Column: Facebook still turning a blind eye to hate speech
Jonathan Greenblatt, the chief executive and national director of the Anti-Defamation League, was not all that optimistic in advance of the online meeting that Facebook CEO Mark Zuckerberg and COO Sheryl Sandberg had set up with him and the heads of other civil rights groups last Tuesday.
Many of them had been talking to Facebook about its tolerance of hate groups and racist and anti-Semitic postings on the giant social media company’s website.
For the record:
12:49 PM, Jul. 11, 2020This column originally gave the name of the co-CEO of the advocacy group Free Press as Jennifer González. Her name is Jessica González.
They had submitted 10 recommendations they said could result immediately in “real progress.” Facebook had stated that it takes “a zero tolerance approach” to hateful posts on its services by removing them.
We’re talking about literally the most sophisticated advertising platform in the history of capitalism. The idea that they can’t find the Nazis on their platform is just laughable.
Jonathan Greenblatt, Anti-Defamation League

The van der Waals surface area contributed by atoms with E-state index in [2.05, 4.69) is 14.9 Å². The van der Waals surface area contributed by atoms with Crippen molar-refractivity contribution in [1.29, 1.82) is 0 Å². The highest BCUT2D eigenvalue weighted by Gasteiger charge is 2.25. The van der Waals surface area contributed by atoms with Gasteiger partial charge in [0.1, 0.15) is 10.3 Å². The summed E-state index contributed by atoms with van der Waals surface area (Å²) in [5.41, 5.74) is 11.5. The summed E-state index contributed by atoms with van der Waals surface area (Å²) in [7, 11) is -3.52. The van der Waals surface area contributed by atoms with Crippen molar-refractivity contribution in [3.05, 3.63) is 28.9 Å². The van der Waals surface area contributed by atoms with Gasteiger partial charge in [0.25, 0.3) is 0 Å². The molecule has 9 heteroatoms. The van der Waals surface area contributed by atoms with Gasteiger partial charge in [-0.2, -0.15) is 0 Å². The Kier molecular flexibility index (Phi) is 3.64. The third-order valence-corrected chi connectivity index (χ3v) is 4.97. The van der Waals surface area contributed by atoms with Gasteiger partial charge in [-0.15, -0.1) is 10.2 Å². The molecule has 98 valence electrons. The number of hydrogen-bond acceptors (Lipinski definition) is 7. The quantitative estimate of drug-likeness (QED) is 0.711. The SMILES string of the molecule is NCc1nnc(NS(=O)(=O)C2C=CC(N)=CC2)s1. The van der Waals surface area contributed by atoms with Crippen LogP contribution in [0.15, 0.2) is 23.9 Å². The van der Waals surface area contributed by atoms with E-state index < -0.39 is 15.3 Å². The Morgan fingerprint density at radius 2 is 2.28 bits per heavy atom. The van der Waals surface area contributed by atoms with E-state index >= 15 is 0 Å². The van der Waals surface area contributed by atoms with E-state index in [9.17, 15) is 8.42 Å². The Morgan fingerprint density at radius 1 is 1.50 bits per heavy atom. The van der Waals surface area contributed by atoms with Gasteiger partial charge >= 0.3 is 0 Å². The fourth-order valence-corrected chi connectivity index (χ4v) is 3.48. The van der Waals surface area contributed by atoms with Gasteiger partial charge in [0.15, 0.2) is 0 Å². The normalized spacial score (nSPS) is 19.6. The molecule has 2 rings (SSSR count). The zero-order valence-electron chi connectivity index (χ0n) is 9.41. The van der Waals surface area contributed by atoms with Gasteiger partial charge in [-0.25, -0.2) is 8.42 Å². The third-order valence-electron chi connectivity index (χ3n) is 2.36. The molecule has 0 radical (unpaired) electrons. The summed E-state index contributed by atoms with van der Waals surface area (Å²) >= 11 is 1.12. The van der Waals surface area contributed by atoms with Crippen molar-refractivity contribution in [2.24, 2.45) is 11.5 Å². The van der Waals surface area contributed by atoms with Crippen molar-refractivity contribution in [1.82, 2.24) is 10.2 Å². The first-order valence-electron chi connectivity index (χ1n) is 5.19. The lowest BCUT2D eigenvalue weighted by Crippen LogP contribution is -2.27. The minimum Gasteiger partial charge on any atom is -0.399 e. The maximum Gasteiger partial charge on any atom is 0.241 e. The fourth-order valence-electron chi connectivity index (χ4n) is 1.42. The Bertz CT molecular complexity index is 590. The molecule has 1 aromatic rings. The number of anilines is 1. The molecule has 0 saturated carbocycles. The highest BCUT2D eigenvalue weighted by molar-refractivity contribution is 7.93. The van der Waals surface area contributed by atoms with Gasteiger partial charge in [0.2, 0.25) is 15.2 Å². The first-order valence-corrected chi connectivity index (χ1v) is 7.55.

Yet the very morning of the meeting, ADL’s researchers turned up a posting on Facebook from a group headed “Exposing the Rothschilds,” which was “filled with grotesque anti-Semitic conspiracies,” Greenblatt told me.
“They were the kind that motivated Robert Bowers to shoot up the synagogue in Pittsburgh, the kind that motivated the shooter in Poway,” Greenblatt says.
(He was referring to the October 2018 massacre at the Tree of Life synagogue in which Bowers is charged with killing 11 people and wounding six, and the April 2019 rampage at a synagogue in a San Diego suburb in which John T. Earnest is accused of killing one person and wounding three others. Bowers and Earnest are both awaiting trial and face the death penalty.)
Mark Zuckerberg’s cluelessness shows how socially dangerous Facebook has become.
“The group had 133,000 members, right out there in the open,” Greenblatt says. Things only got more dispiriting that day, as Zuckerberg and Sandberg essentially fobbed the group off with what they considered to be empty promises to take their concerns under advisement.
“We thought we’d talk about commitments and timetables” for implementing the recommendations, he says. “We didn’t get anything of the sort.”